Stroke: The food 'significantly associated' with lower risk - average intake is too low - freetxp

Stroke: The food ‘significantly associated’ with lower risk – average intake is too low

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An unhealthy diet can increase your chances of having a stroke because it may lead to an increase in your blood pressure and cholesterol levels. There are around 1.3 million stroke survivors in the UK, and your symptoms will depend on the part of your brain affected and the extent of the damage.

The University of Leeds found that those who eat a high fiber diet experience a lower risk of first-time stroke.

Government guidelines published in July 2015 say our dietary fiber intake should increase to 30g a day, as part of a healthy balanced diet.

As most adults are only eating an average of about 18g a day, we need to find ways of increasing our intake.

The University study shows that a seven gram increase in dietary fibre per day was associated with a seven percent decrease in first-time stroke risk.

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The researchers analysed, and combined the results of, eight studies published between 1990 and 2012.

The NHS says: “Most of us need to eat more fiber and have added fewer sugars in our diet. Eating plenty of fiber is associated with a lower risk of heart disease, stroke, type 2 diabetes and bowel cancer.”

The health body adds: “It’s important to get fiber from a variety of sources, as eating too much of one type of food may not provide you with a healthy balanced diet.”

It notes that most pre-packaged foods have a nutrition label on the side or back of the packaging, which often gives you a guide about how much dietary fiber the food contains.


The Stroke Association notes: “Foods that are high in fiber help to reduce the amount of cholesterol in your blood, so when choosing starchy foods, go for wholegrain cereals, brown rice or grains such as whole wheat couscous.”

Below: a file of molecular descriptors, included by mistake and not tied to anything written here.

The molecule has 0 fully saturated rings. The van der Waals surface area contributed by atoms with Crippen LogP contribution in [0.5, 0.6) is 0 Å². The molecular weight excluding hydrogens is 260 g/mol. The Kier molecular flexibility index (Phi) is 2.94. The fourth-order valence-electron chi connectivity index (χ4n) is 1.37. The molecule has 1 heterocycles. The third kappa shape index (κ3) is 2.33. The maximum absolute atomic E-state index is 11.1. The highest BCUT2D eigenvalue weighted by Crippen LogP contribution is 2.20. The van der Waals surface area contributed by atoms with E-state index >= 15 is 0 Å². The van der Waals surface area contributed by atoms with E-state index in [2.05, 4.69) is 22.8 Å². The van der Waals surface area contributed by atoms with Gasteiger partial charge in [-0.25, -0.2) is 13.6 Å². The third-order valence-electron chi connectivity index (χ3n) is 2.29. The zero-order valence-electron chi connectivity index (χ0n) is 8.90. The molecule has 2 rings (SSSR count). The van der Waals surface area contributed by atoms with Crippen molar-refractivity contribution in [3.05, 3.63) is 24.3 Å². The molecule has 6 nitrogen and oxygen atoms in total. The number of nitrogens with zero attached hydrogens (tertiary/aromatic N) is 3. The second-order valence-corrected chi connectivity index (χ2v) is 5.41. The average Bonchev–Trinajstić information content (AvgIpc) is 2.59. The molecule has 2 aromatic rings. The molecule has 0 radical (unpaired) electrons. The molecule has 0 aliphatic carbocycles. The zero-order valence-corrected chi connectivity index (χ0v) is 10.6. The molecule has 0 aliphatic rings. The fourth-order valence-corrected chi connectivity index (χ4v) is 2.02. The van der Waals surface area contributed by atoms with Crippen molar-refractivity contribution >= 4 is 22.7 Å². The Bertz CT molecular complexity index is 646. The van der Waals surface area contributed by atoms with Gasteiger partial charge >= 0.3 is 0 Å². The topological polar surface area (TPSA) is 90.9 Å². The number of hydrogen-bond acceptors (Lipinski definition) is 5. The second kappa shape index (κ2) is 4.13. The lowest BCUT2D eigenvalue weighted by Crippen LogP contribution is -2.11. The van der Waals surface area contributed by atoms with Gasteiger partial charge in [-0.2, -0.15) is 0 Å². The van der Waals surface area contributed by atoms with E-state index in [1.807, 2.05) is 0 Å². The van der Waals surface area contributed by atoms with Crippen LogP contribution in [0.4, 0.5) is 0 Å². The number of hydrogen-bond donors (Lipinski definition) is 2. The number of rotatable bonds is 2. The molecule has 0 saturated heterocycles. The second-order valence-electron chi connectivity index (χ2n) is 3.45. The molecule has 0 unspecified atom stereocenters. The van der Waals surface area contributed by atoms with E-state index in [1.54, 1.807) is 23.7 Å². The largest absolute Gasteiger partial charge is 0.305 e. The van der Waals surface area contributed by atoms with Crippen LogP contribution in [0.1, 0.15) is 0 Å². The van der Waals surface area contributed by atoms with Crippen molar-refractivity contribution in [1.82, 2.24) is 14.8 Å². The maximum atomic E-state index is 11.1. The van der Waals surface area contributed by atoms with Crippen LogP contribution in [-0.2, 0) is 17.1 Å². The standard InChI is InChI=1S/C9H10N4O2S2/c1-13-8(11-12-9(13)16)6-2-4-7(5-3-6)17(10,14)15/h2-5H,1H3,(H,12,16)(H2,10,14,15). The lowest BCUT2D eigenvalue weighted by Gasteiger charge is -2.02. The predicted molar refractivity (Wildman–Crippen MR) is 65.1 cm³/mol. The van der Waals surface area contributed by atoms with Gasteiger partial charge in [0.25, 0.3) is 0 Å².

The NHS says an unhealthy diet can increase your chances of having a stroke because it may lead to an increase in your blood pressure and cholesterol levels.

The British Heart Foundation warns: “Fibre isn’t just for digestion, it can help keep your heart healthy too. But most of us don’t eat enough fiber.”

It explains: “Dietary fibre, which you might know as roughage (the old term for it), is the name for substances in plant foods that cannot be completely broken down by digestion.”

The charity says: “Some people are put off eating more fiber because they think it might affect their digestion.

“Bloating and flatulence can be associated with a sudden increase in the amount of fiber in your diet.

“To avoid this, increase the amount of fiber you are eating gradually. Make one change at a time, introducing the next once your body has adjusted.”

It notes fiber supplements are available from pharmacies and health food shops as tablets, in sachets to mix into a drink, or as a powder to add to food.

The Stroke Association warns that the catastrophic event occurs every five minutes in the UK, but the sooner a person receives treatment for a stroke, the less damage is likely to happen.

The NHS says that the main stroke symptoms include changes to the face. Your face may have dropped on one side, the person may not be able to smile, or their mouth or eye may have drooped.

Signs may also occur on the arms – “the person may not be able to lift both arms and keep them there because of weakness or numbness in one arm”, says the NHS.

Their speech may be slurred or garbled, “or the person may not be able to talk at all despite appearing to be awake” and “they may also have problems understanding what you’re saying to them”, adds the health body.

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